Blake Shelton: 'The Voice' Country Competitor
Blake Shelton: 'The Voice' Country Competitor
When The Voice went looking for a country music star to fill one of its chairs, it found the perfect choice. Maybe even the only choice - because there's no hotter star in the country genre right now than Blake Shelton. He has 11 number-one singles, is a two-time CMA Male Vocalist of the Year and multiple Grammy nominee, and is married to multiple CMA Award winner Miranda Lambert. That's a resume other musicians dream about having.

Once he came aboard The Voice last season, Shelton established himself as not only a phenomenal musical talent, but an entertaining TV personality. His banter has contributed to some of the reality show's most memorable moments, be it a running joke about a fishing trip with Christina Aguilera ("Yeah, I'm gonna drown you," he told her) or his ability to be self-deprecating ("I know I'm country, I couldn't understand one word he was saying," he quipped after opera singer Chris Mann's blind audition).

"I just want to have fun," he told me during a recent interview, and he is the most fun of the four Voice coaches to be around. Case in point: knowing that I'm a die-hard Team Adam supporter, he not only dared me to wear a Team Blake T-shirt, but his publicist actually sent me one. When I wore it to a taping, he then complimented me on my choice of wardrobe. He always seems to get the last laugh.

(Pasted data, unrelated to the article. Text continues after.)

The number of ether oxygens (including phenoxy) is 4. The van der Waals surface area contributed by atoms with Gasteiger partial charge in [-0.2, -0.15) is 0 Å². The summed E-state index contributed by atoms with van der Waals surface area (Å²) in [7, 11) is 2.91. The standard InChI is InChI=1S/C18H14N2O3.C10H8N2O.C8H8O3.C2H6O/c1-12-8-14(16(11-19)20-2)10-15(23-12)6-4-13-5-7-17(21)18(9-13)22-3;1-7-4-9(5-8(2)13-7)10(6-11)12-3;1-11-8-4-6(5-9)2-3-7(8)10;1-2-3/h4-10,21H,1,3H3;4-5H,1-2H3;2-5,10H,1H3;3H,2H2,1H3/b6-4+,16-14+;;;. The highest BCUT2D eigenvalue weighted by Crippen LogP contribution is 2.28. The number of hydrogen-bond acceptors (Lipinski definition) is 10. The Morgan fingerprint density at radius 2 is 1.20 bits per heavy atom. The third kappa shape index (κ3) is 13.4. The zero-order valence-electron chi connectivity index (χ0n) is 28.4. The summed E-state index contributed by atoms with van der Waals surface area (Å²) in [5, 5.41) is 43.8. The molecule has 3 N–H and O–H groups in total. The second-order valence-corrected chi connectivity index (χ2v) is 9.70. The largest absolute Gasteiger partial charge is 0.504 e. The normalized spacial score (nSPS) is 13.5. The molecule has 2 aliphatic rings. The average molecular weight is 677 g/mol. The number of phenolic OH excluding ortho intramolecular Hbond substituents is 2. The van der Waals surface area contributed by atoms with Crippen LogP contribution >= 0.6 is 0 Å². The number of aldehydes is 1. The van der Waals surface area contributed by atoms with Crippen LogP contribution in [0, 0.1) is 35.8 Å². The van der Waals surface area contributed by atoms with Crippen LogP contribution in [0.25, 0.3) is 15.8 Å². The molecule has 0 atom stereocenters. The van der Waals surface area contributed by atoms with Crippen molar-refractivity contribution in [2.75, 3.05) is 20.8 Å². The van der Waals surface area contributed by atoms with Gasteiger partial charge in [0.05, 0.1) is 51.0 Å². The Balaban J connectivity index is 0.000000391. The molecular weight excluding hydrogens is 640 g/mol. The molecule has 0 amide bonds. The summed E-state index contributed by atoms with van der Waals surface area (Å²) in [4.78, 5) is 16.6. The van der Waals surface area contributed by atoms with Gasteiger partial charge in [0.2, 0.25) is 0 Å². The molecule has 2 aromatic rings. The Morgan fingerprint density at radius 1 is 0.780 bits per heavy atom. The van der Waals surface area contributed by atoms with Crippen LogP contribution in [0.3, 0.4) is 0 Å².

While his professional success is awe-inspiring and his sense of humor side-splitting, Shelton's greatest accomplishment is what he's done as a coach and as an individual. For one, he's free of ego. There's a Hollywood Reporter interview in which an executive producer recalled working with Shelton on Clash of the Choirs, where the country star made his coaching debut overseeing a choir from his native Oklahoma. The producer asked Shelton which luxury hotel he wanted to stay at; Shelton responded that he just needed four parking spaces for his tour bus.

The other thing he noticeably lacks is smoke and mirrors. When Jermaine Paul told the coaches during his blind audition that he was looking for a coach who would keep him, Shelton responded that was something that Paul had to earn (and he has, as one of two semifinalists for Team Blake). And although he had a soft spot for Raelynn, he didn't let that or her being a country artist impact his tough decision to let her go from the competition. "[She] just didn't have a good performance," he said afterward. "It wouldn't be fair to Erin [Willett] to pick her." It was a difficult move, but the fairest one as a coach, and he owned that choice.

He has continued to support his artists long after he's expected to. Following season one, he took runner-up Dia Frampton on tour with him, and lent his vocals to the song "I Will" on her album Red; they're still in regular contact today. After Gwen Sebastian left the show, Shelton took her out on tour with him; she sang backup for him during his appearance at the Stagecoach country music festival this past Saturday.